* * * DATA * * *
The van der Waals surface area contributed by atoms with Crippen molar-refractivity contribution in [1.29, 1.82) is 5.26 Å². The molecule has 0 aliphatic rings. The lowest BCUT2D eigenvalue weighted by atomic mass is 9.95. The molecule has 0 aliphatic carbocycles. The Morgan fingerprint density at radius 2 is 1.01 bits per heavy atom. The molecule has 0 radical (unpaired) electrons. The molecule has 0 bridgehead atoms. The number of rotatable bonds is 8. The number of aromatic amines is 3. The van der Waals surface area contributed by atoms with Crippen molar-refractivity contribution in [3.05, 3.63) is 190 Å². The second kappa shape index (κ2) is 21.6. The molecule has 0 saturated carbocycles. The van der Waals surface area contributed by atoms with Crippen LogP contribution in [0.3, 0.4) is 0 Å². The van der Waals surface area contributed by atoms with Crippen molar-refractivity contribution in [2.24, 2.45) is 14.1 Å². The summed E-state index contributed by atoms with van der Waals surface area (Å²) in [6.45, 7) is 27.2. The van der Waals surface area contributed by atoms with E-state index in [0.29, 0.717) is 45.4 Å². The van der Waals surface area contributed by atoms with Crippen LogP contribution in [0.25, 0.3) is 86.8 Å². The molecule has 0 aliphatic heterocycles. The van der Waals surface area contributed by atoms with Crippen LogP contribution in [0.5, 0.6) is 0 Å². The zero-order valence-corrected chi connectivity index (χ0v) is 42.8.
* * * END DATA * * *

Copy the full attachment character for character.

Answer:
The van der Waals surface area contributed by atoms with Crippen molar-refractivity contribution in [1.29, 1.82) is 5.26 Å². The molecule has 0 aliphatic rings. The lowest BCUT2D eigenvalue weighted by atomic mass is 9.95. The molecule has 0 aliphatic carbocycles. The Morgan fingerprint density at radius 2 is 1.01 bits per heavy atom. The molecule has 0 radical (unpaired) electrons. The molecule has 0 bridgehead atoms. The number of rotatable bonds is 8. The number of aromatic amines is 3. The van der Waals surface area contributed by atoms with Crippen molar-refractivity contribution in [3.05, 3.63) is 190 Å². The second kappa shape index (κ2) is 21.6. The molecule has 0 saturated carbocycles. The van der Waals surface area contributed by atoms with Crippen LogP contribution in [0.3, 0.4) is 0 Å². The van der Waals surface area contributed by atoms with Crippen molar-refractivity contribution in [2.24, 2.45) is 14.1 Å². The summed E-state index contributed by atoms with van der Waals surface area (Å²) in [6.45, 7) is 27.2. The van der Waals surface area contributed by atoms with E-state index in [0.29, 0.717) is 45.4 Å². The van der Waals surface area contributed by atoms with Crippen LogP contribution in [0.25, 0.3) is 86.8 Å². The molecule has 0 aliphatic heterocycles. The van der Waals surface area contributed by atoms with Crippen LogP contribution in [0.5, 0.6) is 0 Å². The zero-order valence-corrected chi connectivity index (χ0v) is 42.8.